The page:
What's it about?
Baking cakes with pupils is fun, if messy. But how many times have you encouraged parents to do some science at home using chemicals found in the kitchen cupboard? Cornflour, salt, sugar, water and red cabbage can be used to demonstrate science at home, writes James Williams.
There are many similarities between cooking and science. Changes of state (freezing and boiling) are routine observations made in a kitchen. Evaporating salt (or sugar) from water to separate the solid crystals is a simple experiment. Seeing if warm water dissolves more salt than cold water is a safe, simple investigation that can be done at home. A competition, such as who can grow the biggest salt or sugar crystal, can add interest.
A messier experiment uses cornflour mixed with water. With the right proportion of water and cornflour you find that the faster you stir, the stickier it becomes. With the right consistency, when you apply pressure to the mixture by squeezing, it appears to become more solid. When you release the pressure, it turns back to a fluid. This can be compared with tomato ketchup, which does the opposite. It is quite thick and doesn't flow well, but if you shake it hard, it flows.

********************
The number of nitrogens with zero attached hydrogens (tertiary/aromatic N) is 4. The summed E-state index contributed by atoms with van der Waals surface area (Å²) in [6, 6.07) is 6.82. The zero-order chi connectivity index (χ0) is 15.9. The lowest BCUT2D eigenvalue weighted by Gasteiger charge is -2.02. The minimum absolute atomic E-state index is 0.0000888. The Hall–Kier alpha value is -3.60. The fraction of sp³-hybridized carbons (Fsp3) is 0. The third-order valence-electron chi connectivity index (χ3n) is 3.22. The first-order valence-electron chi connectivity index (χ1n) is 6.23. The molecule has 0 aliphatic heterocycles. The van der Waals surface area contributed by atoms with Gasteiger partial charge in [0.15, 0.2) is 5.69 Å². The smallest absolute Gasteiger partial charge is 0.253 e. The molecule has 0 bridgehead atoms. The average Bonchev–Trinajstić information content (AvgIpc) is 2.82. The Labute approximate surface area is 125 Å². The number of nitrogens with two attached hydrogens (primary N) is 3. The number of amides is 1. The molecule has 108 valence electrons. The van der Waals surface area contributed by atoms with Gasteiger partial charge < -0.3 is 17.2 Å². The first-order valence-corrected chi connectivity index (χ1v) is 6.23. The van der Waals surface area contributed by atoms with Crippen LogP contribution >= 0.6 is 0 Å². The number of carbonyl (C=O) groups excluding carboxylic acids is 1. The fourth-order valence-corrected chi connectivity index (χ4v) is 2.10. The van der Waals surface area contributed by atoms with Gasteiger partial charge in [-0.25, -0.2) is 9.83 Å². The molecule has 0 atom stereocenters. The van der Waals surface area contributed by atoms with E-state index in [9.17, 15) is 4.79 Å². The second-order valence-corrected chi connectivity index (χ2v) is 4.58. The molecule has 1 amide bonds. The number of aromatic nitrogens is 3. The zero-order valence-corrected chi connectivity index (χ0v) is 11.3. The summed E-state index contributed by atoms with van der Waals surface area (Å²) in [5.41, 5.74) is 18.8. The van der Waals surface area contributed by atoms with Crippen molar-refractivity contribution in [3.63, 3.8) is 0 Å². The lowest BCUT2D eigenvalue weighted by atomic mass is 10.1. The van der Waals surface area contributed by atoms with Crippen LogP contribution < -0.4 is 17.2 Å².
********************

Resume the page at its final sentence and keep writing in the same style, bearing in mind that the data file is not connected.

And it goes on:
Both are what scientists call "non-Newtonian fluids"; they don't behave as they are supposed to. Getting children to predict what they think will happen and to write down what they can see and, in the case of cornflour, feel is part of the process of being a scientist - making predictions, looking at what happens and noting observations.